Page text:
Intrinsically disordered regions (IDRs) of proteins are involved in many diseases. The rational drug design against disease-mediating proteins is often based on the 3D structure; however, the flexible structure of IDRs hinders the use of such structure-based design methods. Here, we developed a rational design method to obtain a peptide that can bind an IDR using only sequence information based on the statistical contact energy of amino acid pairs. We applied the method to the disordered C-terminal domain of the tumor suppressor p53. Titration experiments revealed that one of the designed peptides, DP6, has a druggable affinity of ~1 μM to the p53 C-terminal domain. NMR spectroscopy and molecular dynamics simulation revealed that DP6 selectively binds to the vicinity of the target sequence in the C-terminal domain of p53. DP6 inhibits the nonspecific DNA binding of a tetrameric form of the p53 C-terminal domain, but does not significantly affect the specific DNA binding of a tetrameric form of the p53 core domain. Single-molecule measurements revealed that DP6 retards the 1D sliding of p53 along DNA, implying modulation of the target searching of p53. Statistical potential-based design may be useful in designing peptides that target IDRs for therapeutic purposes.
Intrinsically disordered regions (IDRs) of proteins lack a defined 3D structure. Approximately 10–35% of prokaryotic and 15–45% of eukaryotic proteins are estimated to contain IDRs1. IDRs function as hubs in protein-protein interaction networks, the regulation of transcription and signaling pathways, and phase separation. IDRs are involved in many diseases and are considered drug targets2,3,4. The major drug design targeting IDR is based on the experimental screening of chemicals4. By contrast, structure-based drug design, which is one of the most commonly used methods to design drugs targeting proteins, is difficult to apply to IDRs due to their flexible structure4. A unique successful method of the rational drug design targeting IDRs is virtual screening of chemicals that bind pockets formed in IDR conformations5,6. Before the screening, pockets of the IDR need to be estimated by MD simulation or NMR. Accordingly, a rational design approach without 3D structure information is required for targeting IDRs.
p53, an intrinsically disordered protein containing IDRs, is a multifunctional transcription factor that can suppress cell tumorigenesis and is a desirable drug target7,8. Fifty percent of the gene mutations identified in tumor cells occur in p53 gene9. p53 is composed of an N-terminal (NT) domain, a core domain, a linker, a tetramerization domain, and a C-terminal (CT) domain. The core and tetramerization domains form a specific tertiary structure, while the other two domains and the linker are IDRs. The core and CT domains are involved in the specific and nonspecific DNA binding, respectively. The 1D sliding of p53 along DNA is essential to searching for the target site among tremendous amounts of nonspecific DNA10. p53 possesses two sliding modes with a different conformation11,12,13. The CT domain facilitates the 1D sliding of p5311,14 and regulates the transcription of downstream genes15,16,17,18. Several studies focused on drug design or function modification for p538,17,19,20,21,22,23,24,25,26,27 have mainly targeted the folded domains, and successful drug design for the IDRs of p53 has been limited to two studies28,29. Gabizon et al. identified several peptides that bind to the tetrameric form of the disordered CT domain of p53 by screening peptides derived from natural proteins bound to p5329.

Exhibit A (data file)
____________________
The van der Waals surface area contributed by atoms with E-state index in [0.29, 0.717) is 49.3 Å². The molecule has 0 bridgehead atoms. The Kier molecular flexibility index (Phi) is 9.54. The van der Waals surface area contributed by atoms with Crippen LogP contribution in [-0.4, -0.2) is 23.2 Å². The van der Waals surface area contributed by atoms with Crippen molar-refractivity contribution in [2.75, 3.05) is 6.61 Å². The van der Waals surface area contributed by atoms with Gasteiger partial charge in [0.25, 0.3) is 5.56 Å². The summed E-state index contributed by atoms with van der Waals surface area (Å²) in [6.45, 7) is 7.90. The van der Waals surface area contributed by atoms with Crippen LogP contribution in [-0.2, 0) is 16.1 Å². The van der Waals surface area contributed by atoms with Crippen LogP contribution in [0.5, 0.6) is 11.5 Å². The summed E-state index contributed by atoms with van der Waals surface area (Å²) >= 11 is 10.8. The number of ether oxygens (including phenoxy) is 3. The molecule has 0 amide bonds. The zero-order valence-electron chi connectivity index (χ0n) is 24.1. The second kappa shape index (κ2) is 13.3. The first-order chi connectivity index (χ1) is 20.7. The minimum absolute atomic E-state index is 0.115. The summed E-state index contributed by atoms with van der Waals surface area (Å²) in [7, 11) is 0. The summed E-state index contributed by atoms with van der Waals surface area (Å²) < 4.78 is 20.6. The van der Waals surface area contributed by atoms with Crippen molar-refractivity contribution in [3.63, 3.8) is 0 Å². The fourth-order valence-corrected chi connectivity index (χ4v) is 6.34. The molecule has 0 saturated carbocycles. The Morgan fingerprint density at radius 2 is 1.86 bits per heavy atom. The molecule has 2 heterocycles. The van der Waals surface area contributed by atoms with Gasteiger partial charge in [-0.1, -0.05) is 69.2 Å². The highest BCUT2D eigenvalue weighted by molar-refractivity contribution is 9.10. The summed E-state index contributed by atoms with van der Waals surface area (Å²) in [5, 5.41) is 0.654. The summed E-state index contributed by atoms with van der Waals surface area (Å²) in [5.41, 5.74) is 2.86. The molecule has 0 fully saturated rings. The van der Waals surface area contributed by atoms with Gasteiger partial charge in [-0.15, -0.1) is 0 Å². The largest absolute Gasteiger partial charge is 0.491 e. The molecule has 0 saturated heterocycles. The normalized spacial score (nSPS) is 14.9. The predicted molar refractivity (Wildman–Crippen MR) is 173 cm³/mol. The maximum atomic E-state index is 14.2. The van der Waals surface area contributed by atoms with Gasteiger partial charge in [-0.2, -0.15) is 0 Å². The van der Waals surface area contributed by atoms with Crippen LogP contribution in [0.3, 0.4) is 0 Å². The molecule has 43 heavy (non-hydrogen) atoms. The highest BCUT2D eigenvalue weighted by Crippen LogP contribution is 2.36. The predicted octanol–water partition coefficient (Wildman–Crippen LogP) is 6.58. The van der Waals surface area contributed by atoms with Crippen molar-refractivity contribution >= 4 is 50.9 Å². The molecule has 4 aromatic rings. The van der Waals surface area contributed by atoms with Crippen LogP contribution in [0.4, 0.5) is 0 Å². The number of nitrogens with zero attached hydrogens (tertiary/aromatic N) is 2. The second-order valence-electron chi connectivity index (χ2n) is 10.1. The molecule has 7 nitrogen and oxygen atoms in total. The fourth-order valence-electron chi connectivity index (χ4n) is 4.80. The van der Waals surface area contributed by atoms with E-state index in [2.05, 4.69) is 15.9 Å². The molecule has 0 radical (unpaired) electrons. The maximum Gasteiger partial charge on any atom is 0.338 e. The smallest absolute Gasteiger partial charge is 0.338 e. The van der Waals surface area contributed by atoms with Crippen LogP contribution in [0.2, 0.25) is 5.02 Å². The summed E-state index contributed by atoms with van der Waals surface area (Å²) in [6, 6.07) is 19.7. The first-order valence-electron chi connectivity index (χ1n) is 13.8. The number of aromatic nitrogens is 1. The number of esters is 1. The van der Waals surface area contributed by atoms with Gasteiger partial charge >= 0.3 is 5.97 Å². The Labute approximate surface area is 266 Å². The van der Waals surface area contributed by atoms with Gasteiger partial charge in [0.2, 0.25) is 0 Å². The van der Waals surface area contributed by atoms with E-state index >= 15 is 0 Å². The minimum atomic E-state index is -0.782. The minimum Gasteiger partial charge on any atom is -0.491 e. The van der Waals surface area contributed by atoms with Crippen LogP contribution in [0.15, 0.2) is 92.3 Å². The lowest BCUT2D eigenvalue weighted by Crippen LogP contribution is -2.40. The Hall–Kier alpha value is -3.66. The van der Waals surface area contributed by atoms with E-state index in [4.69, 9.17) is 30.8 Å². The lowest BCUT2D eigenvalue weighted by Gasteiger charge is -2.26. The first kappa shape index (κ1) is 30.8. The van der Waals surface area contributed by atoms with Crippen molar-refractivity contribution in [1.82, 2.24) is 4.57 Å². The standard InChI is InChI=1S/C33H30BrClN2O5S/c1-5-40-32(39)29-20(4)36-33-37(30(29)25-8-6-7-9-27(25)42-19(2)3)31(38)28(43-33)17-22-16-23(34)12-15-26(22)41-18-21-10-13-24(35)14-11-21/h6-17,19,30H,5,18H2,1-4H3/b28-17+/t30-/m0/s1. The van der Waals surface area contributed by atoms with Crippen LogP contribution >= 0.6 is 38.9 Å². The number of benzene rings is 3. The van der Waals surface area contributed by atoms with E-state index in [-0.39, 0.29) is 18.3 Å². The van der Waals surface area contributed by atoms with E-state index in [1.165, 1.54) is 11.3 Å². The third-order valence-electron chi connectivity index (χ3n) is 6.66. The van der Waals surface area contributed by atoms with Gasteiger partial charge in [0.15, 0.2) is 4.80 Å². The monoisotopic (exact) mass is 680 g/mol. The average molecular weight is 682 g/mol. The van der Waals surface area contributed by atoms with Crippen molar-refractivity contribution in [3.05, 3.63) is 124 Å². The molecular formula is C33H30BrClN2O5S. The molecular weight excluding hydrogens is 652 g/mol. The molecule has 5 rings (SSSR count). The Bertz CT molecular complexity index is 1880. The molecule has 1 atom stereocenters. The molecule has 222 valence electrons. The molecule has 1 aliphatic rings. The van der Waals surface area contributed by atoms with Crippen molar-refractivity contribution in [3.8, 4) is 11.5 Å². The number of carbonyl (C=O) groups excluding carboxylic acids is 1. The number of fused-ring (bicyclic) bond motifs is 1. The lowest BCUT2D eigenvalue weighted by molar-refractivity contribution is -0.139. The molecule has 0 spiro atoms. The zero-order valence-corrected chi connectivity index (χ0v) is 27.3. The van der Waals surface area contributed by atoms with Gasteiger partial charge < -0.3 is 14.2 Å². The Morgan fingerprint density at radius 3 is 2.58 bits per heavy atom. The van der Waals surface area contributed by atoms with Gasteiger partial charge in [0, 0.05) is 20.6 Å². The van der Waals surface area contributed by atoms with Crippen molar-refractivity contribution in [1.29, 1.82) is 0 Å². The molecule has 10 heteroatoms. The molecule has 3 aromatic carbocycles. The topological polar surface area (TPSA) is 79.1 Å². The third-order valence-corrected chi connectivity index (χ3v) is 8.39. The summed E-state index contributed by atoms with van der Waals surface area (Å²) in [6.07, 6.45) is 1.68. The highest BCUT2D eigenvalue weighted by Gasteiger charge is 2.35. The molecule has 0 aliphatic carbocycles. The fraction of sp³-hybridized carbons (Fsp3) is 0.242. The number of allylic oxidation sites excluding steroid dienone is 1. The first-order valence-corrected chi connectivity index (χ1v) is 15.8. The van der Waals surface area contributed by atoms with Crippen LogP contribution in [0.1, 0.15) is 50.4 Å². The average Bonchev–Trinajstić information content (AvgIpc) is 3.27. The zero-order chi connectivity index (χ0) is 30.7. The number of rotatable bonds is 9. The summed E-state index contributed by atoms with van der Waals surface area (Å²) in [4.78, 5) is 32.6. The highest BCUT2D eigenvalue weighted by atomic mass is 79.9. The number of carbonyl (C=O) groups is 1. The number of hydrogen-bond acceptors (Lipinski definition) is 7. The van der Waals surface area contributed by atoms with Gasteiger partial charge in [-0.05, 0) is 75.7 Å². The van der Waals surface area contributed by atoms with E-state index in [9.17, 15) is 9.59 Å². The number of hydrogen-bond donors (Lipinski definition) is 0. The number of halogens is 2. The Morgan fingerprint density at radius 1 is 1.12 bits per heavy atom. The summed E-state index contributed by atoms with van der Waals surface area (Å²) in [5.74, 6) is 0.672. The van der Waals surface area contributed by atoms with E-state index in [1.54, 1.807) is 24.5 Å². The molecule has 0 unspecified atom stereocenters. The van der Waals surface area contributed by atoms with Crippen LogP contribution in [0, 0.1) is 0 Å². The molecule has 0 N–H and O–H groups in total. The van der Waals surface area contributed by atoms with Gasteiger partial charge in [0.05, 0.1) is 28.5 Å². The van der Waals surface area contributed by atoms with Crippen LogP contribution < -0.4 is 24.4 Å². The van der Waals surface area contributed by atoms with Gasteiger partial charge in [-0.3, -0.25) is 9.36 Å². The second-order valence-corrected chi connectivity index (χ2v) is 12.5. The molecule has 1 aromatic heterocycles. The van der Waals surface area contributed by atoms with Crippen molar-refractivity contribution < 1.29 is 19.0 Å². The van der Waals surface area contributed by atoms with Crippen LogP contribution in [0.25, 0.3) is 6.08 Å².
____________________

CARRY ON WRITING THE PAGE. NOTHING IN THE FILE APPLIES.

Peptides are promising drug candidates30,31 and may work for targeting IDRs29. The combination of 20 amino acids with different characteristics has the potential to generate peptides with high affinity for the target IDR. Also, the flexible peptide can fit any conformation of the IDR. We need to search for peptides with a high affinity for the target IDR among an enormous number of candidates; for example, for a 16-residue peptide, 2016 candidates are possible. The theoretical pool of peptides is very large, while using peptides from natural proteins limits the number of peptides that can be tested, hence it is needed to develop a computer-based method for drug design.
Here, we aimed to develop the design method of peptides that can bind IDRs and then apply the method to the p53 IDR. The method uses only the IDR’s sequence information without considering its structure. For the design, we used the Miyazawa-Jernigan (MJ) potential, which reflects the residue-residue potential for favorable and unfavorable contacts based on the analysis of known protein crystal structures in protein crystal structures32. MJ potential has been used in protein folding simulation and structural prediction33,34,35,36,37. As a target IDR, we chose the CT domain of p53. We designed six peptides, and found that three peptides bound to the CT domain tighter than the peptides identified by Gabizon et al.29. A series of experiments including NMR, molecular dynamics (MD) simulations, ensemble titration, and single-molecule fluorescence demonstrated that one designed peptide with the highest affinity can modulate the nonspecific DNA binding of p53 and the 1D sliding of p53 along DNA. This is the first approach to target IDRs using only their sequence information and is potentially applicable to many disease-related proteins containing IDRs.